Urgent Need: Relocation of Ascension of Our Lord Chapel in Karluk, Alaska
The Ascension of Our Lord Chapel located at Karluk, Alaska (Kodiak) is in danger of being lost entirely due to the Karluk River undercutting the bluff where the historic church is located. Currently, the chapel is estimated to be only 25 feet or less from the edge.
ROSSIA is working tirelessly to mitigate the drastic erosion at the church which is on the National Register of Historic Places and is the oldest extant church in Alaska, dating to 1888. We are working with others to move the building away from the bluff as soon as possible. Given the rapidly changing environment surrounding the church, there is no time to apply for a grant to move the building, and it is too late to shore up the bluff to prevent further erosion. Moving the church – soon – is the only way to protect this landmark from being lost forever.
In April 2020, The Alaska Association for Historic Preservation generously offered to put $1,000 toward the travel for a contractor – or contractors – to fly to Karluk and assess the situation. Given that the contractors will need to charter a private plane to reach the chapel’s remote location, ROSSIA is asking for donations to help round out the anticipated travel costs for this first phase of the chapel rescue effort.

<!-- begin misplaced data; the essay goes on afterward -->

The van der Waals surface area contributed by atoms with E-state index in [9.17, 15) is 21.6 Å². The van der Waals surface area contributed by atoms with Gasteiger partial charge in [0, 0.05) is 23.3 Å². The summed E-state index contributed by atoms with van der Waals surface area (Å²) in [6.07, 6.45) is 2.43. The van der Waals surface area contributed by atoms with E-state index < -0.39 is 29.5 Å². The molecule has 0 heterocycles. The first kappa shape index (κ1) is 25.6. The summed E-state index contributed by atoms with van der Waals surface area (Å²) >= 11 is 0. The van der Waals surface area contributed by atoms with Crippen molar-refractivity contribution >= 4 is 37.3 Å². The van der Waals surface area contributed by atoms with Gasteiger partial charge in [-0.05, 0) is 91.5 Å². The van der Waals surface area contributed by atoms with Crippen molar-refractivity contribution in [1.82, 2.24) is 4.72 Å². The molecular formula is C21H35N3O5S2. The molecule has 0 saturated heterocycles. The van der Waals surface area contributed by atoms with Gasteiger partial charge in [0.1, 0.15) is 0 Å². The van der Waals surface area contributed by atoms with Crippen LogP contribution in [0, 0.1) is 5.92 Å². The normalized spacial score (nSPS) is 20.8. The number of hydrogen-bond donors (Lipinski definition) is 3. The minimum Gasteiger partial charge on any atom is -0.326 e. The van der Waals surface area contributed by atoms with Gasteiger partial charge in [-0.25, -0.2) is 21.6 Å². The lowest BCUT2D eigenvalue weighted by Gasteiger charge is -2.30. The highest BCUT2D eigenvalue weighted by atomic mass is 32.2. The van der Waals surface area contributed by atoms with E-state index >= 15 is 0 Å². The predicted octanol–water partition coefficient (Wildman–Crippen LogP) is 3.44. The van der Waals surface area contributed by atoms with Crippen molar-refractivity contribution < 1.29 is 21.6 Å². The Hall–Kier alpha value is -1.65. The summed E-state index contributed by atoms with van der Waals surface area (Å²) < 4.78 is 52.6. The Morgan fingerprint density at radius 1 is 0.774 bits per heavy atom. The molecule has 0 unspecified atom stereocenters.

Can You Help?
If you would be interested in contributing to the costs of moving the church, it would be appreciated. With the help of preservation-minded individuals and organizations in Alaska and around the country, we hope to move quickly enough to rescue the church before it falls off the edge.
Donate to relocate Ascension of Our Lord Chapel before it’s too late
*Be sure to note in your donation that you want to fund the Ascension of Our Lord Chapel project
The Ascension of Our Lord Chapel was constructed in 1888 and is believed to be the second Orthodox church in Karluk; the first was constructed before 1800. Architectural Historian, Alison Hoagland, in her book, Buildings of Alaska, notes that this church “is the oldest extant Russian Orthodox church in Alaska, as well as being one of the most professionally designed.” The design is attributed to Charles Smith Hursh while the materials were purchased by the Alaska Packers Company or the Karluk Packing Company at the request of a local Native named Melety who would rather have a church than the new housing his company was building. The prosperous runs of salmon in the Karluk River brought many canneries to the area in the early 1880s and with it, a larger population.
The Ascension of Our Lord Chapel contributes to the National Register of Historic Places listing for the Russian Orthodox Church Buildings and Sites for its significant association with the Russian occupation of Alaska.
Architecturally, the church is beautifully designed with a prominent bell tower and an octagonal cupola. Research indicates that the structural components of the church are log, which were covered with horizontal wood siding. The remarkable site, high on Kodiak Island’s bluffs overlooking the Shelikov Strait and the Village of Karluk below, contributes to the beauty of this iconic Alaskan Orthodox church.